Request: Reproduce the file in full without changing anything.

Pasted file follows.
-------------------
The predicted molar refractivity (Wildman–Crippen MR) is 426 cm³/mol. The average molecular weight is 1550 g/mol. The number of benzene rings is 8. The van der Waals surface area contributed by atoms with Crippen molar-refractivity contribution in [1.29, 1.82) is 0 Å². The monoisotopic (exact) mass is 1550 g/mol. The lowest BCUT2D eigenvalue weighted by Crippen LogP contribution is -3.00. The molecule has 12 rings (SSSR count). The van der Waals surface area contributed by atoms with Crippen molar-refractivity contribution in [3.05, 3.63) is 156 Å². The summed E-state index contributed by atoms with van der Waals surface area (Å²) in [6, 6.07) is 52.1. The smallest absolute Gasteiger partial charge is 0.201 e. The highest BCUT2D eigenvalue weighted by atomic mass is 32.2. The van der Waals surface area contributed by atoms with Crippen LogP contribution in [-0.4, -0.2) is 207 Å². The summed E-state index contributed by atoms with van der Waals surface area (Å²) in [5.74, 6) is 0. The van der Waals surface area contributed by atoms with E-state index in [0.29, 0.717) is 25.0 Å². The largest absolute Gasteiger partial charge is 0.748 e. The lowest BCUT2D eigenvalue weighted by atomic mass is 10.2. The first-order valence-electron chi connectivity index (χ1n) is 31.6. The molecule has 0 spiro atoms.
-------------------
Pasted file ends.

The predicted molar refractivity (Wildman–Crippen MR) is 426 cm³/mol. The average molecular weight is 1550 g/mol. The number of benzene rings is 8. The van der Waals surface area contributed by atoms with Crippen molar-refractivity contribution in [1.29, 1.82) is 0 Å². The monoisotopic (exact) mass is 1550 g/mol. The lowest BCUT2D eigenvalue weighted by Crippen LogP contribution is -3.00. The molecule has 12 rings (SSSR count). The van der Waals surface area contributed by atoms with Crippen molar-refractivity contribution in [3.05, 3.63) is 156 Å². The summed E-state index contributed by atoms with van der Waals surface area (Å²) in [6, 6.07) is 52.1. The smallest absolute Gasteiger partial charge is 0.201 e. The highest BCUT2D eigenvalue weighted by atomic mass is 32.2. The van der Waals surface area contributed by atoms with Crippen LogP contribution in [-0.4, -0.2) is 207 Å². The summed E-state index contributed by atoms with van der Waals surface area (Å²) in [5.74, 6) is 0. The van der Waals surface area contributed by atoms with E-state index in [0.29, 0.717) is 25.0 Å². The largest absolute Gasteiger partial charge is 0.748 e. The lowest BCUT2D eigenvalue weighted by atomic mass is 10.2. The first-order valence-electron chi connectivity index (χ1n) is 31.6. The molecule has 0 spiro atoms.